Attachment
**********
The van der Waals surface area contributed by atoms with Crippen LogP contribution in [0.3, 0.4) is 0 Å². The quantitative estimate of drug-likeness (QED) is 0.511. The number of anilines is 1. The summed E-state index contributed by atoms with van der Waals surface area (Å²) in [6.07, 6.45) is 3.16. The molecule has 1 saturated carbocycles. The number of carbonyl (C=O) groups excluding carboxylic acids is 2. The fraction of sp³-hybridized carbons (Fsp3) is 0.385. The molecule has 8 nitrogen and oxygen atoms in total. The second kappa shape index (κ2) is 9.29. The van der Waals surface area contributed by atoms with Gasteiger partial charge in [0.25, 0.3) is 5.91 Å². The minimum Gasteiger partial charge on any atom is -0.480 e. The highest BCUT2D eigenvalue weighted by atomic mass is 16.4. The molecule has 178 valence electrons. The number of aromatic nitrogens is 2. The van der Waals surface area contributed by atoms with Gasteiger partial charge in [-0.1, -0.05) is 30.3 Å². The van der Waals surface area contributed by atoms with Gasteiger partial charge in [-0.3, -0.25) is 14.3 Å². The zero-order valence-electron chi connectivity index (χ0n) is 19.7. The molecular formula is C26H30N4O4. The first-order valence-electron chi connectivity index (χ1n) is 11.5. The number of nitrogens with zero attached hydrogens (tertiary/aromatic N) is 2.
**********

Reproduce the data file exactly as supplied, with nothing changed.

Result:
The van der Waals surface area contributed by atoms with Crippen LogP contribution in [0.3, 0.4) is 0 Å². The quantitative estimate of drug-likeness (QED) is 0.511. The number of anilines is 1. The summed E-state index contributed by atoms with van der Waals surface area (Å²) in [6.07, 6.45) is 3.16. The molecule has 1 saturated carbocycles. The number of carbonyl (C=O) groups excluding carboxylic acids is 2. The fraction of sp³-hybridized carbons (Fsp3) is 0.385. The molecule has 8 nitrogen and oxygen atoms in total. The second kappa shape index (κ2) is 9.29. The van der Waals surface area contributed by atoms with Gasteiger partial charge in [0.25, 0.3) is 5.91 Å². The minimum Gasteiger partial charge on any atom is -0.480 e. The highest BCUT2D eigenvalue weighted by atomic mass is 16.4. The molecule has 178 valence electrons. The number of aromatic nitrogens is 2. The van der Waals surface area contributed by atoms with Gasteiger partial charge in [-0.1, -0.05) is 30.3 Å². The van der Waals surface area contributed by atoms with Gasteiger partial charge in [-0.3, -0.25) is 14.3 Å². The zero-order valence-electron chi connectivity index (χ0n) is 19.7. The molecular formula is C26H30N4O4. The first-order valence-electron chi connectivity index (χ1n) is 11.5. The number of nitrogens with zero attached hydrogens (tertiary/aromatic N) is 2.